Matrilineal Polyandry in the Animal Kingdom

22 September, 2020
Polyandry is the reproductive strategy that some species of the animal kingdom carry out. In it, females copulate with two or more males to ensure offspring.

The term polyandry comes from the Greek polýs (many) and Andros (man), and refers to the females of the animal kingdom that copulate with more than one male to ensure viable and fertile offspring.

Polyandry is one of the main three types of mating in the animal world, along with monogamy and polygyny (in the latter a male copulates with many females) which Darwin described in the 19th century.

Until recently, monogamy was considered the most typical form of female sexual behavior. This may be due in part to the predominantly male scientific world of the 19th century focusing on preconceptions of female behavior. Also, recent access to genetic testing in animal offspring revealed that seemingly monogamous episodes actually weren’t.

Today we know monogamy is a nuanced reproductive strategy. In fact, true monogamy requires the female to become unreceptive after copulation. Continue reading to find out more about this rather interesting topic.

Breaking the myth of monogamy

The behavior of birds used to be one of the best ways to explain and understand animal sexuality. For decades, direct observation of their behavior suggested they normally mated for life.

This belief disappeared after the first studies of DNA in the offspring of “monogamous” birds. It revealed the chicks had different fathers. After this, the paradigm of monogamous birds and of sexual relations as we understood it were refuted.

A bird feeding another.

The benefits of polyandry in the animal kingdom

Historically, it’s been considered that females obtained everything they needed from a single mate. That is, the fertilization of all their eggs was the result of a single sperm supply.

Furthermore, researchers assumed that female reproductive success is limited by the availability of resources such as food. Meanwhile, male reproductive success had more to do with the number of females with whom they copulated.

Today we know there are other modes of reproduction and reproductive strategies. In fact, they’re equally beneficial from an evolutionary perspective. This is because they’ve been maintained over time and thus are viable. Specifically, polyandry offers the following advantages for those species that practice it:

  • More sperm and more genetic variability
  • It ensures greater viability of the offspring in species with sperm competition — the sperm of several males compete to reach the oocyte within the female
  • Some studies show that the presence of different samples of semen increases the strength of the embryo or embryos, through genetic mechanisms. For example, it promotes the selection of sperm with “more compatible genes”
  • In some species, males offer food to females as part of courtship, which would increase female fertility
  • Polyandry appears to increase the scope of parental care on the part of the male
  • Also, it decreases the risk of infanticide because the males can’t tell if the young are theirs — mainly to copulate with the same female again
  • There are genetic mechanisms that promote the selection of sperm with “more compatible genes”

How does polyandry in the animal kingdom affect males?

Just as the females have their own strategies, species with polyandrous males also have their mechanisms to compete with the rest.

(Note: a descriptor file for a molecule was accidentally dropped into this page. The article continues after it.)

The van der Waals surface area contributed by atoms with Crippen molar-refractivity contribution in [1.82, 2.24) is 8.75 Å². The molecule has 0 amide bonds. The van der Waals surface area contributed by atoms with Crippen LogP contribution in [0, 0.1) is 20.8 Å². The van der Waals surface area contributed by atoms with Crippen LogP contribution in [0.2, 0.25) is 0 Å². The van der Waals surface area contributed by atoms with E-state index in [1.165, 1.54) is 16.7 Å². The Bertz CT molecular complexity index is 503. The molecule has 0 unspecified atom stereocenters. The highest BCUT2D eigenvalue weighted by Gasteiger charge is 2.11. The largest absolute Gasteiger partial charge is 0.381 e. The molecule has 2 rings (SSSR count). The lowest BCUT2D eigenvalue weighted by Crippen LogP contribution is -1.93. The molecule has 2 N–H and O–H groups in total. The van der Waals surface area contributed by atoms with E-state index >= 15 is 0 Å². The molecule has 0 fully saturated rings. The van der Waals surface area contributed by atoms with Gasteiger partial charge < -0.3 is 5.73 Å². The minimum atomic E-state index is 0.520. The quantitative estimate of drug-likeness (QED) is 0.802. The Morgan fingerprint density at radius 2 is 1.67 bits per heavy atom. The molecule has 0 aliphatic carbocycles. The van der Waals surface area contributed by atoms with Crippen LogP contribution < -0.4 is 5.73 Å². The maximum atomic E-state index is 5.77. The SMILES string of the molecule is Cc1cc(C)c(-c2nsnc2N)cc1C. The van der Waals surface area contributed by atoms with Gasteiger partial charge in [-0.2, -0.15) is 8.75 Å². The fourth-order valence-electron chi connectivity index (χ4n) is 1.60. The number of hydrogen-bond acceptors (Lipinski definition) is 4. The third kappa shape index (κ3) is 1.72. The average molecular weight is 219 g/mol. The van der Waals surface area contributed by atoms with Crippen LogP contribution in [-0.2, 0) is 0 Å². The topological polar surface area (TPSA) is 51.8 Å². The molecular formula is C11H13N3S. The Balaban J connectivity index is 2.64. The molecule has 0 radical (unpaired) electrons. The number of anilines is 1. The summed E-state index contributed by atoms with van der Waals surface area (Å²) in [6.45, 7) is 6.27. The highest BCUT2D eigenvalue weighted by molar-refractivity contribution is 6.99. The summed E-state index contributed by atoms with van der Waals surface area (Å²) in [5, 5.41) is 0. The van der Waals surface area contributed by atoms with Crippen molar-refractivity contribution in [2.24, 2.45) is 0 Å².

When a female copulates with several males in a short period of time, the sperm will compete with each other to reach the oocyte. Therefore, in some cases, males have strategies to avoid this competition:

  • In some species, the males stay around the females to deter possible competitors
  • They can also insert plugs at the entrance of the female’s vagina to keep her from copulating with other males — this is the case with rats and mice
  • In other species, males can control the amount of sperm they ejaculate based on the number of potential competitors
  • Some males secrete proteins, together with their sperm, to cancel the receptivity of the female or to accelerate the laying of eggs (in oviparous species)
A couple of lovebirds.

Could this be the best reproductive strategy for females?

There are no better or worse reproductive strategies. The pressures of natural selection have led  many species to the evolutionary moment we currently find ourselves in. The factors that may have caused the emergence of one strategy or another could be countless.

Thanks for reading.

  • Boulton, R. A., & Shuker, D. M. (2013). Polyandry. Current Biology, 23(24), R1080-R1081.
  • García-González, F., & Simmons, L. W. (2007). Paternal indirect genetic effects on offspring viability and the benefits of polyandry. Current Biology, 17(1), 32-36.
  • Kvarnemo, C., & Simmons, L. W. (2013). Polyandry as a mediator of sexual selection before and after mating. Philosophical Transactions of the Royal Society B: Biological Sciences, 368(1613), 20120042.
  • Marshall, D. J., & Evans, J. P. (2007). Context-dependent genetic benefits of polyandry in a marine hermaphrodite. Biology Letters, 3(6), 685-688.
  • Oring, L. W. (1986). Avian polyandry. In Current ornithology (pp. 309-351). Springer, Boston, MA.
  • Zeh, J. A., & Zeh, D. W. (1996). The evolution of polyandry I: intragenomic conflict and genetic incompatibility. Proceedings of the Royal Society of London. Series B: Biological Sciences, 263(1377), 1711-1717.
  • Zeh, J. A., & Zeh, D. W. (1997). The evolution of polyandry II: post–copulatory defenses against genetic incompatibility. Proceedings of the Royal Society of London. Series B: Biological Sciences, 264(1378), 69-75.